“Without wildlife in our world, we would have nothing. So every time we kill, we say ‘thank you’ for the opportunity.

“A solid plan for how to handle your deer after you shoot it is essential if you want to maximise the quality of the venison from your kill.

“First part of the hunt is to find the animal. Believe it or not, but sometimes it’s difficult to figure out where it was hit. When you find the animal, the field dressing starts.

Trine poses, smiling, with a dead Danish fox (Image: MDWfeatures / Rikke and Trine Jacobsen) “I work as a veterinary nurse, and anatomy is a big part of my job, so to find out what organs the bullet went through is really interesting.”

She said the pair had learnt a lot about field dressing and butchery since they began hunting.

Rikke continued: “It was a great memory to see my twin sister hunt her first red stag in the Scottish Highlands. The glowing look on her face, when she saw that big animal fall was unforgettable.

Rikke and Trine also go duck hunting with their dogs (Image: MDWfeatures / Rikke and Trine Jacobsen) “Her smile stretched from ear to ear. Seeing that look made me realise how special these experiences really are and we get to experience it together.

“The thought that we have this passion together is what I love , and it has brought us closer together with our father. To go home with meat you have hunted yourself, and to be so self-sustainable is really satisfying.

“Food brings people together, and when you have a hunting story behind it – it brings out so much joy and happiness.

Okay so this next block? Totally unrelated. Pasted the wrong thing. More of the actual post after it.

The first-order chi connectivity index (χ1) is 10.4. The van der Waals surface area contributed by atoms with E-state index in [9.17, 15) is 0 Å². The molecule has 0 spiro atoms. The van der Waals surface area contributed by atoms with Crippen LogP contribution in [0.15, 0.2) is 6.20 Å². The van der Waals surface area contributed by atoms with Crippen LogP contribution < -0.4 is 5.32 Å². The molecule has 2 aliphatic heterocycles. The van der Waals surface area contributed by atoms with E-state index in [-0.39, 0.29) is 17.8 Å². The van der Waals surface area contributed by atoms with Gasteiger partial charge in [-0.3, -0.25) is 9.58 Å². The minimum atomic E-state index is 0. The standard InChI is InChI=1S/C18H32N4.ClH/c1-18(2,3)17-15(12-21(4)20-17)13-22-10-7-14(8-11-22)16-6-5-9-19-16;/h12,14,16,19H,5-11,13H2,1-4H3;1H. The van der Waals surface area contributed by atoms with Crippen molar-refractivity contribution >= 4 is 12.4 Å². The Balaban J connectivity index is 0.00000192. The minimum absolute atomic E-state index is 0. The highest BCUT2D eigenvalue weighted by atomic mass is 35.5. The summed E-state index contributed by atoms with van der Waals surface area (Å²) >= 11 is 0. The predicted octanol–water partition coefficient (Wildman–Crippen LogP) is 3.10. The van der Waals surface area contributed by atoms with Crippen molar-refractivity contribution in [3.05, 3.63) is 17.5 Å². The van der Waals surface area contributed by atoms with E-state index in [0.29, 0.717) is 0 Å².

Trine prepares a Danish red stag carcass. (Image: MDWfeatures / Rikke and Trine Jacobsen) “One guy wrote me a message once that I was a ‘killer slut’. Honestly we don’t really care. It’s our way of living. ”

The largest animal they have both hunted was a Royal Scottish Red Stag which weighs approximately (st) Ib.

Trine said she enjoyed being out in nature and had put her firearms training to good use since she began hunting.

She said: “I joined the military in and suddenly I found guns and firearms as something I was very good at – so I had to have the hunting license as well.

The pair take close-up shots of the knives used to butcher their kills (Image: MDWfeatures / Rikke and Trine Jacobsen) “Hunting allows me to get the chance to be a bigger part of the nature, and it gives me the rush of adrenalin when the animal you have been waiting for finally comes along.

“I want to fill my freezer with high-quality game meat, rather than store-bought meat. The thought of providing for myself is satisfying. There is nothing like sitting down with a steak that you procured yourself by hunting.